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Greensburg Diocese's school chief out

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Marilyn Forbes | for the Daily Courier
Diocese of Greensburg Superintendent of Catholic Schools Trent Bocan

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By Craig Smith

Published: Friday, Dec. 6, 2013, 11:45 a.m.

Parents and supporters of a popular Greensburg Central Catholic principal hope the Catholic Diocese of Greensburg will rethink her ouster, now that the superintendent who fired her is no longer in that post.

Trent Bocan, who became superintendent of schools in August 2006 and set off a firestorm this fall by ousting Denise Myers, is “no longer superintendent” as of Dec. 5, according to a statement issued on Friday by Bishop Lawrence E. Brandt.

“I hope they would reconsider bringing Denise back,” said supporter Jim Pevarnik of Latrobe.

Bocan said in a statement that he “has given all that I can to the Diocese of Greensburg” and his ambitions are leading in a different direction, “more focused on traditional educational leadership and supporting classroom learning.”

Myers, the former principal at Greensburg Central Catholic Junior-Senior High School in Carbon, was placed on administrative leave in September, pending an internal investigation into “financial irregularities,” and fired in October, according to diocese officials.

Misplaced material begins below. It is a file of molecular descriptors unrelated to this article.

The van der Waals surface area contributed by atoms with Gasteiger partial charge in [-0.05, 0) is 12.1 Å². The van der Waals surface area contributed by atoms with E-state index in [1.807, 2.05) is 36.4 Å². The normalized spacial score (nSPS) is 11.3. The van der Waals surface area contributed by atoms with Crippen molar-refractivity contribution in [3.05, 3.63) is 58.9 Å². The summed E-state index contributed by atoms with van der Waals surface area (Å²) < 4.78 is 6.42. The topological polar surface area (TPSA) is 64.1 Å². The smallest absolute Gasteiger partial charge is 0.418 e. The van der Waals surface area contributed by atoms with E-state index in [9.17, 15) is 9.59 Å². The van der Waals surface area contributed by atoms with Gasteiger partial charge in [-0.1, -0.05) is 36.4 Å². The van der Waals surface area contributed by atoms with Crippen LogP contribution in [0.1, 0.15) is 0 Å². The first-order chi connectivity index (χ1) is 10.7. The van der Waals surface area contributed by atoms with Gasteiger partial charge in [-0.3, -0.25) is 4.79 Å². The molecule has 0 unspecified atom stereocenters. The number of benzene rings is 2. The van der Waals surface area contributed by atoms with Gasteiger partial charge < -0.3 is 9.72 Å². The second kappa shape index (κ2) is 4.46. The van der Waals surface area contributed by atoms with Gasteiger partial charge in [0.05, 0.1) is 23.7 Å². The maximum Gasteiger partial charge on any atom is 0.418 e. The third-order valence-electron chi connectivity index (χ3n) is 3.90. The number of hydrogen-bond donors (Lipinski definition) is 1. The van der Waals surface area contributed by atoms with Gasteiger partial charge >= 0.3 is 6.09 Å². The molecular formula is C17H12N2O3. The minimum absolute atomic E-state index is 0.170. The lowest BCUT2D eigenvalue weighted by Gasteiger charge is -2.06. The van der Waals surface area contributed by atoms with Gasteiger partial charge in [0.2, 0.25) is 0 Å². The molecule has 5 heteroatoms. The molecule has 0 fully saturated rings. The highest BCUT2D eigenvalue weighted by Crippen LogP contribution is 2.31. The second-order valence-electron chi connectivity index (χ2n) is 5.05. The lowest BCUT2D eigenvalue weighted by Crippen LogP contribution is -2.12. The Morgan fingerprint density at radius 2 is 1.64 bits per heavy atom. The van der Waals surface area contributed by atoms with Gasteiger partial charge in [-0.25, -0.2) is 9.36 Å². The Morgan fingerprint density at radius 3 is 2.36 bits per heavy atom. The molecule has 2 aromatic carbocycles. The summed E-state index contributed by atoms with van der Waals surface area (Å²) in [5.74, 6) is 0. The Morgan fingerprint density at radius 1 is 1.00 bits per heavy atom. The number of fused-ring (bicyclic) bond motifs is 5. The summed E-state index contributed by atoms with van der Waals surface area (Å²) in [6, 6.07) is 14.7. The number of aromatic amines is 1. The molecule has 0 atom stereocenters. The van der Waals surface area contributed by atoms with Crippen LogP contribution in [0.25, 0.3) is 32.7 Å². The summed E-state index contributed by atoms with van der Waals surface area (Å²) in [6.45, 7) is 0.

Students protested her dismissal and joined with parents and alumni in prayer services and fundraising efforts to help pay her legal bills. A recent fundraiser collected more than $6,000.

“It was standing-room-only,” said Susan Catalano of Penn Township. “We still support Mrs. Myers 100 percent, and (she) still supports our kids.”

An online petition signed by 400 people said Myers, who was part of the school for almost 13 years, “dedicated her time and effort to make Central the best it can be. ... What is being done to her is unfair and unjust.”

A group calling itself Concerned Parents, through a petition on, asked Archbishop Carlo Maria Vigano, apostolic nuncio to the United States, Brandt and the Rev. Larry Kulick, vicar general, to investigate Bocan.

Parents reached for comment on Friday didn't hide their emotions about the issue.

“Best Christmas present ever,” said Jennifer Scalise of Unity.

“It's a positive move for the school,” said Darrin Taormina of North Huntingdon.

Brandt said in a statement that Bocan, who was born in McKeesport and oversaw 19 schools in four counties, was removed from the job he held for seven years so that an outside consulting firm can conduct an independent study of the “prospective restructuring of the Office for Catholic Schools as well as the role and duties of the superintendent.”

The diocese would not comment beyond the statement because it involved a personnel issue, said spokesman Jerry Zufelt.

Myers, who has not been charged with a crime, could not be reached for comment. Her attorney, Michael Healey, did not return a reporter's phone calls. Zufelt also declined to discuss her case.

The diocese has begun negotiations with Meitler, a Milwaukee-based consulting firm, to speak to constituents and evaluate its school system, it said.

“Bishop Brandt considers it of paramount importance for the good of Catholic education in our diocese that we move forward together to facilitate the emergence of a new high school governance structure as well as a reorganization of the Office for Catholic Schools in a way which represents fairly the individual educational communities involved,” his statement said.

Craig Smith is a staff writer for Trib Total Media. He can be reached at 412-380-5646 or



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